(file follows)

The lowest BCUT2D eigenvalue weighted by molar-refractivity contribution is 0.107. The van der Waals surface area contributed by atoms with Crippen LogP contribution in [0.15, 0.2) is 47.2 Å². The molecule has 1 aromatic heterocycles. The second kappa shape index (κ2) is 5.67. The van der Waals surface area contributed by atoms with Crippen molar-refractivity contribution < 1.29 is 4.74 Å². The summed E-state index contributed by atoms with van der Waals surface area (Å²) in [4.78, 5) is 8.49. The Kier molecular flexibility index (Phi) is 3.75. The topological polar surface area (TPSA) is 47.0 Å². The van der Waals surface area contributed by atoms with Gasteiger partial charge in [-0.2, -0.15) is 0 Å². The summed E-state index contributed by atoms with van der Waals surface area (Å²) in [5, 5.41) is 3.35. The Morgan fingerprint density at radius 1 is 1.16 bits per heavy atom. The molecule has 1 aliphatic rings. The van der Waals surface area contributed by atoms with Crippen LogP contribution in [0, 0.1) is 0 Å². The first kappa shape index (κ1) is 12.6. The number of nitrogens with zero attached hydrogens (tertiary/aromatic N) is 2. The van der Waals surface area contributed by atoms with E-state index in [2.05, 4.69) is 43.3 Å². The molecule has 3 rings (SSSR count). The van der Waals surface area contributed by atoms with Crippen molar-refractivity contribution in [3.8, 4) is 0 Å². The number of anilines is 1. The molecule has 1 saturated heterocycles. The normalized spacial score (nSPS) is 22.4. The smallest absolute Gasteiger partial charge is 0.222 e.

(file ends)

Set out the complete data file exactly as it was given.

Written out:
The lowest BCUT2D eigenvalue weighted by molar-refractivity contribution is 0.107. The van der Waals surface area contributed by atoms with Crippen LogP contribution in [0.15, 0.2) is 47.2 Å². The molecule has 1 aromatic heterocycles. The second kappa shape index (κ2) is 5.67. The van der Waals surface area contributed by atoms with Crippen molar-refractivity contribution < 1.29 is 4.74 Å². The summed E-state index contributed by atoms with van der Waals surface area (Å²) in [4.78, 5) is 8.49. The Kier molecular flexibility index (Phi) is 3.75. The topological polar surface area (TPSA) is 47.0 Å². The van der Waals surface area contributed by atoms with Gasteiger partial charge in [-0.2, -0.15) is 0 Å². The summed E-state index contributed by atoms with van der Waals surface area (Å²) in [5, 5.41) is 3.35. The Morgan fingerprint density at radius 1 is 1.16 bits per heavy atom. The molecule has 1 aliphatic rings. The van der Waals surface area contributed by atoms with Crippen LogP contribution in [0, 0.1) is 0 Å². The first kappa shape index (κ1) is 12.6. The number of nitrogens with zero attached hydrogens (tertiary/aromatic N) is 2. The van der Waals surface area contributed by atoms with E-state index in [2.05, 4.69) is 43.3 Å². The molecule has 3 rings (SSSR count). The van der Waals surface area contributed by atoms with Crippen molar-refractivity contribution in [3.8, 4) is 0 Å². The number of anilines is 1. The molecule has 1 saturated heterocycles. The normalized spacial score (nSPS) is 22.4. The smallest absolute Gasteiger partial charge is 0.222 e.